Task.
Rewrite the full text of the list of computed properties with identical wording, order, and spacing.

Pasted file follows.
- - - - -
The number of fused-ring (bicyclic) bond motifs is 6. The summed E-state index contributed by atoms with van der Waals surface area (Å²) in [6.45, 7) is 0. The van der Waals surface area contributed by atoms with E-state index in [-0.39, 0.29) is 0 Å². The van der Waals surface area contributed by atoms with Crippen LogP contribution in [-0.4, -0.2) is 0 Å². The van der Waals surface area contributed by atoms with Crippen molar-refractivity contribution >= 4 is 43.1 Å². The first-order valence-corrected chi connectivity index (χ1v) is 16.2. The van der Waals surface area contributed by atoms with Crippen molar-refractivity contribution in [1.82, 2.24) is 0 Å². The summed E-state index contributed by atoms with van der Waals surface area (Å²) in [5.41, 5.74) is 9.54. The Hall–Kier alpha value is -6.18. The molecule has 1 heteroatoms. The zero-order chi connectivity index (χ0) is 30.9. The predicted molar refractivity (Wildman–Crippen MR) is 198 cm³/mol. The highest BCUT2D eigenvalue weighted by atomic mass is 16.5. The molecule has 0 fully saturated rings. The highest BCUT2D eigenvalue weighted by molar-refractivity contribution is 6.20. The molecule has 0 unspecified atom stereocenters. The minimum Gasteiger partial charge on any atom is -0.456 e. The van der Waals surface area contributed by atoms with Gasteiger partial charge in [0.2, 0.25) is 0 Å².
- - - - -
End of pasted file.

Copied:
The number of fused-ring (bicyclic) bond motifs is 6. The summed E-state index contributed by atoms with van der Waals surface area (Å²) in [6.45, 7) is 0. The van der Waals surface area contributed by atoms with E-state index in [-0.39, 0.29) is 0 Å². The van der Waals surface area contributed by atoms with Crippen LogP contribution in [-0.4, -0.2) is 0 Å². The van der Waals surface area contributed by atoms with Crippen molar-refractivity contribution >= 4 is 43.1 Å². The first-order valence-corrected chi connectivity index (χ1v) is 16.2. The van der Waals surface area contributed by atoms with Crippen molar-refractivity contribution in [1.82, 2.24) is 0 Å². The summed E-state index contributed by atoms with van der Waals surface area (Å²) in [5.41, 5.74) is 9.54. The Hall–Kier alpha value is -6.18. The molecule has 1 heteroatoms. The zero-order chi connectivity index (χ0) is 30.9. The predicted molar refractivity (Wildman–Crippen MR) is 198 cm³/mol. The highest BCUT2D eigenvalue weighted by atomic mass is 16.5. The molecule has 0 fully saturated rings. The highest BCUT2D eigenvalue weighted by molar-refractivity contribution is 6.20. The molecule has 0 unspecified atom stereocenters. The minimum Gasteiger partial charge on any atom is -0.456 e. The van der Waals surface area contributed by atoms with Gasteiger partial charge in [0.2, 0.25) is 0 Å².